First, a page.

|ZFIN ID: ZDB-PUB-020913-1|
Functional morphology and developmental biology of zebrafish: reciprocal illumination from an unlikely couple
Hernández, L.P., Barresi, M.J.F., and Devoto, S.H.
|Source:||J. Int. Comp. Biol. 42(2): 222-231 (Journal)|
|Registered Authors:||Barresi, Michael J. F., Devoto, Stephen Henri, Hernandez, Patricia|
Hernández, L.P., Barresi, M.J.F., and Devoto, S.H. (2002) Functional morphology and developmental biology of zebrafish: reciprocal illumination from an unlikely couple. J. Int. Comp. Biol.. 42(2):222-231.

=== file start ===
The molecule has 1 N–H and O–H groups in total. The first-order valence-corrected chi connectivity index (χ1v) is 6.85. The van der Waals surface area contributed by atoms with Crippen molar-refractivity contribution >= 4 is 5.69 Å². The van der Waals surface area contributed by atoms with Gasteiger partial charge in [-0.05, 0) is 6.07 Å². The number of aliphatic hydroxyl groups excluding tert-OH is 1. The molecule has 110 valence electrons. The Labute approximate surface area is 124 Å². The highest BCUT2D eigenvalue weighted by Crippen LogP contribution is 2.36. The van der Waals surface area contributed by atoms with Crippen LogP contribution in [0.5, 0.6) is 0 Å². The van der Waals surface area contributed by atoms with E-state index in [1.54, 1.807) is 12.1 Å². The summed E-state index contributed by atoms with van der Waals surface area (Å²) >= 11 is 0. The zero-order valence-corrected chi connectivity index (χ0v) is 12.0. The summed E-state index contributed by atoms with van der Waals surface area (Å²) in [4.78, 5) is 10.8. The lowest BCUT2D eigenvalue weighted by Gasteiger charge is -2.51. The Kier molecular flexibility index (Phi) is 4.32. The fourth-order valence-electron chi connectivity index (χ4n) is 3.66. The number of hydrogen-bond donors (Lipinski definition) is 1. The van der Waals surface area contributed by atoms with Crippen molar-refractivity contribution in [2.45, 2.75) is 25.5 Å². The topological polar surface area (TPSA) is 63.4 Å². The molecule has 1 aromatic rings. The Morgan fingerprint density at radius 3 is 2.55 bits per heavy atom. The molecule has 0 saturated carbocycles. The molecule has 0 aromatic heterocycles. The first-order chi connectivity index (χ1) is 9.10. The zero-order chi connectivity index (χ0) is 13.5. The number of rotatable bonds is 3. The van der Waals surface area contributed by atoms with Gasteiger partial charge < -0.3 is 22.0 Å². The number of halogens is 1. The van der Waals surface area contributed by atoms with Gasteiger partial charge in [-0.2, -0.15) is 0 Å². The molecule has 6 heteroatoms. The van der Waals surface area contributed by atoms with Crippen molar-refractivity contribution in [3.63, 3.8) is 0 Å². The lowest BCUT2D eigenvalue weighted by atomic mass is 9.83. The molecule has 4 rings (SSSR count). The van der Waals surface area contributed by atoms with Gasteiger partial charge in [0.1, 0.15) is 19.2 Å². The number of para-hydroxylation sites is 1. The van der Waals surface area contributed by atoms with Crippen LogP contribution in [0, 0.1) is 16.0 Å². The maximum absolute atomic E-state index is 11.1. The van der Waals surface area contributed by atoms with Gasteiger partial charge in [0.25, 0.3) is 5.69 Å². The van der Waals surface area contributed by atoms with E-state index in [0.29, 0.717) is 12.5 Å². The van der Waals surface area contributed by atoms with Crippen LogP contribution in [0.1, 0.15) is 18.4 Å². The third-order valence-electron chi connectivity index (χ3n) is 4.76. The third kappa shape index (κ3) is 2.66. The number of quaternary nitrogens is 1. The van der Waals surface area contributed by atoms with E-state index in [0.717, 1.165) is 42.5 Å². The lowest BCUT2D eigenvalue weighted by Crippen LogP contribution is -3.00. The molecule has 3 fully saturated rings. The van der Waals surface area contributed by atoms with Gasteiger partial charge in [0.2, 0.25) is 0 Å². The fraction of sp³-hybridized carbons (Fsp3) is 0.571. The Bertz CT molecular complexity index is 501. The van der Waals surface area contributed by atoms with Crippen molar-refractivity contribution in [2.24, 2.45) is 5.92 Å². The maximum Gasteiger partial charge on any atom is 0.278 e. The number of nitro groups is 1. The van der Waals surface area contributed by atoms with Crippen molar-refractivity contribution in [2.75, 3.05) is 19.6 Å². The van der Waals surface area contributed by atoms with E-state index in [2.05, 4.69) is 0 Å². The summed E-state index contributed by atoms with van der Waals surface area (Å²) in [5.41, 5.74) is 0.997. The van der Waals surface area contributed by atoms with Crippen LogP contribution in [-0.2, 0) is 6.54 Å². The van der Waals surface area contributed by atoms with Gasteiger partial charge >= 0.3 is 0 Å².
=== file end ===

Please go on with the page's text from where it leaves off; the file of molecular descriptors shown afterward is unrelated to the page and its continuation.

ABSTRACTFunctional morphology has benefited greatly from the input of techniques and thinking from other disciplines. This has been especially productive in situations where each discipline has made significant contributions to a particular research topic. A combination of methodologies from functional morphology and developmental biology has allowed us to characterize feeding mechanics of first-feeding larval zebrafish (Danio rerio). Contrary to kinematic patterns commonly seen in adult teleosts, larval zebrafish showed no lateral abduction during the expansive phase of a suction-feeding event. Instead, dorsoventral expansion of the buccal chamber, more typical of patterns seen in primitive fishes, characterized the expansive phase. Moreover, a pronounced preparatory phase during which the buccal chamber is constricted by the protractor hyoideus was consistently seen in first-feeding larval kinematics. Key kinematic variables associated with first feeding correlated significantly with the hydrodynamic regime as measured by the Reynolds number. Using the tools of both functional morphology and developmental biology we have not only determined which cranial muscles are important for successful feeding but also uncovered important physiological differences in muscle structure. Muscles necessary for the rapid dorsoventral expansion of the head are composed primarily of fast-twitch fibers while those involved in more tonic contractions such as hyoid protraction have more slow-twitch muscle fibers. While most evolutionary developmental studies have examined mechanisms responsible for large evolutionary changes in morphology, we propose that the type of data uncovered in functional studies can lead to the generation of hypotheses concerning the developmental mechanisms responsible for smaller intra- and/or interspecific changes.
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